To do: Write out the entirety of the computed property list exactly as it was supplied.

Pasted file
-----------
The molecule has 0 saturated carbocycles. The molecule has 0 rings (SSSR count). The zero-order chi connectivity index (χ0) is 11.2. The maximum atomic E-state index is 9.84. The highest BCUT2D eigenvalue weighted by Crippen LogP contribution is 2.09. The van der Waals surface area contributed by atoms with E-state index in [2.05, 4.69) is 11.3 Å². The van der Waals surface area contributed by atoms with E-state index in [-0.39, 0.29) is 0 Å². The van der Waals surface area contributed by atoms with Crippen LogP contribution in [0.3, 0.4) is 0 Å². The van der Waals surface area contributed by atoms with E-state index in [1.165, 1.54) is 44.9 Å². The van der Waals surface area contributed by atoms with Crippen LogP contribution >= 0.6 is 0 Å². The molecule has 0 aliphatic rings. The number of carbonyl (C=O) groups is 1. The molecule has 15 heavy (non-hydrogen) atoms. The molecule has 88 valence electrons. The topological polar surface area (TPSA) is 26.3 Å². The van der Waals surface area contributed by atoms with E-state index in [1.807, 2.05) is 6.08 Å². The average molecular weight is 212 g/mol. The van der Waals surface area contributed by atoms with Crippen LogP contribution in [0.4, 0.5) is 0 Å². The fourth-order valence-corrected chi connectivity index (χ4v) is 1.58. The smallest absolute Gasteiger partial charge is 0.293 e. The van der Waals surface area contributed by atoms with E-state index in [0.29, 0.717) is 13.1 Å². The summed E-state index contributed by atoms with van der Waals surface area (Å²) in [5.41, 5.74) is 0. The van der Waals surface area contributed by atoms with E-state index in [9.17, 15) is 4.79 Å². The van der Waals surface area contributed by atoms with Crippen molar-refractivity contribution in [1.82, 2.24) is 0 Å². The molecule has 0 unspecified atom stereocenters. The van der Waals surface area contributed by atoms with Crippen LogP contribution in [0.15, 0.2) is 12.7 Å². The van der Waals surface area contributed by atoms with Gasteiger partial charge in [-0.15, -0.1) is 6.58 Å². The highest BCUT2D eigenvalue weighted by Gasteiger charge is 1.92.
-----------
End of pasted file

The molecule has 0 saturated carbocycles. The molecule has 0 rings (SSSR count). The zero-order chi connectivity index (χ0) is 11.2. The maximum atomic E-state index is 9.84. The highest BCUT2D eigenvalue weighted by Crippen LogP contribution is 2.09. The van der Waals surface area contributed by atoms with E-state index in [2.05, 4.69) is 11.3 Å². The van der Waals surface area contributed by atoms with E-state index in [-0.39, 0.29) is 0 Å². The van der Waals surface area contributed by atoms with Crippen LogP contribution in [0.3, 0.4) is 0 Å². The van der Waals surface area contributed by atoms with E-state index in [1.165, 1.54) is 44.9 Å². The van der Waals surface area contributed by atoms with Crippen LogP contribution >= 0.6 is 0 Å². The molecule has 0 aliphatic rings. The number of carbonyl (C=O) groups is 1. The molecule has 15 heavy (non-hydrogen) atoms. The molecule has 88 valence electrons. The topological polar surface area (TPSA) is 26.3 Å². The van der Waals surface area contributed by atoms with E-state index in [1.807, 2.05) is 6.08 Å². The average molecular weight is 212 g/mol. The van der Waals surface area contributed by atoms with Crippen LogP contribution in [0.4, 0.5) is 0 Å². The fourth-order valence-corrected chi connectivity index (χ4v) is 1.58. The smallest absolute Gasteiger partial charge is 0.293 e. The van der Waals surface area contributed by atoms with E-state index in [0.29, 0.717) is 13.1 Å². The summed E-state index contributed by atoms with van der Waals surface area (Å²) in [5.41, 5.74) is 0. The van der Waals surface area contributed by atoms with E-state index in [9.17, 15) is 4.79 Å². The van der Waals surface area contributed by atoms with Crippen molar-refractivity contribution in [1.82, 2.24) is 0 Å². The molecule has 0 unspecified atom stereocenters. The van der Waals surface area contributed by atoms with Crippen LogP contribution in [0.15, 0.2) is 12.7 Å². The van der Waals surface area contributed by atoms with Gasteiger partial charge in [-0.15, -0.1) is 6.58 Å². The highest BCUT2D eigenvalue weighted by Gasteiger charge is 1.92.